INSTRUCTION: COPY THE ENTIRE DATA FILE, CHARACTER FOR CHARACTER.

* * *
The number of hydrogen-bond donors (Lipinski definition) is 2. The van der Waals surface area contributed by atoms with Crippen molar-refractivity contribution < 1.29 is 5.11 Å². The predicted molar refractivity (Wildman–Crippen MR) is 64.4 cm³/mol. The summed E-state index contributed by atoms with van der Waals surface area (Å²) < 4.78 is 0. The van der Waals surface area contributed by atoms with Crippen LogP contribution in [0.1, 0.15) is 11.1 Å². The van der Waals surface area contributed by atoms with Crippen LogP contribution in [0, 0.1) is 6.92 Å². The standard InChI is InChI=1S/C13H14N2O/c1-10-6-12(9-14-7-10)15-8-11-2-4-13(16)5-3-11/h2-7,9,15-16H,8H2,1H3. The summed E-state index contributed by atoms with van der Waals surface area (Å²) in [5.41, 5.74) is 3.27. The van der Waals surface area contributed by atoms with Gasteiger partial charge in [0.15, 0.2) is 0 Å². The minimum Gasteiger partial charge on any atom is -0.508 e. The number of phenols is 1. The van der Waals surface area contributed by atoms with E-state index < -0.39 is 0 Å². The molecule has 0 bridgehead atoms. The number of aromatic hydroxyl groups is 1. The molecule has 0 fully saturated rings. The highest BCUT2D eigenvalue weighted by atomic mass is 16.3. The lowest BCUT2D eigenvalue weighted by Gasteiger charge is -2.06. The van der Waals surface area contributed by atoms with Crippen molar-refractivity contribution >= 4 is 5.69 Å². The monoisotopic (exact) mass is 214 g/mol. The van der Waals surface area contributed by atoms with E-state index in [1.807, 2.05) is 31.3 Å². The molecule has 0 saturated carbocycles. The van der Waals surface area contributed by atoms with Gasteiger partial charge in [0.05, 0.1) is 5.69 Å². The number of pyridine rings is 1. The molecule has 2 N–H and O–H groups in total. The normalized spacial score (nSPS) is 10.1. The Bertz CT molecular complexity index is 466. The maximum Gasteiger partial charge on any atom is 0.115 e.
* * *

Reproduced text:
The number of hydrogen-bond donors (Lipinski definition) is 2. The van der Waals surface area contributed by atoms with Crippen molar-refractivity contribution < 1.29 is 5.11 Å². The predicted molar refractivity (Wildman–Crippen MR) is 64.4 cm³/mol. The summed E-state index contributed by atoms with van der Waals surface area (Å²) < 4.78 is 0. The van der Waals surface area contributed by atoms with Crippen LogP contribution in [0.1, 0.15) is 11.1 Å². The van der Waals surface area contributed by atoms with Crippen LogP contribution in [0, 0.1) is 6.92 Å². The standard InChI is InChI=1S/C13H14N2O/c1-10-6-12(9-14-7-10)15-8-11-2-4-13(16)5-3-11/h2-7,9,15-16H,8H2,1H3. The summed E-state index contributed by atoms with van der Waals surface area (Å²) in [5.41, 5.74) is 3.27. The van der Waals surface area contributed by atoms with Gasteiger partial charge in [0.15, 0.2) is 0 Å². The minimum Gasteiger partial charge on any atom is -0.508 e. The number of phenols is 1. The van der Waals surface area contributed by atoms with E-state index < -0.39 is 0 Å². The molecule has 0 bridgehead atoms. The number of aromatic hydroxyl groups is 1. The molecule has 0 fully saturated rings. The highest BCUT2D eigenvalue weighted by atomic mass is 16.3. The lowest BCUT2D eigenvalue weighted by Gasteiger charge is -2.06. The van der Waals surface area contributed by atoms with Crippen molar-refractivity contribution >= 4 is 5.69 Å². The monoisotopic (exact) mass is 214 g/mol. The van der Waals surface area contributed by atoms with E-state index in [1.807, 2.05) is 31.3 Å². The molecule has 0 saturated carbocycles. The van der Waals surface area contributed by atoms with Gasteiger partial charge in [0.05, 0.1) is 5.69 Å². The number of pyridine rings is 1. The molecule has 2 N–H and O–H groups in total. The normalized spacial score (nSPS) is 10.1. The Bertz CT molecular complexity index is 466. The maximum Gasteiger partial charge on any atom is 0.115 e.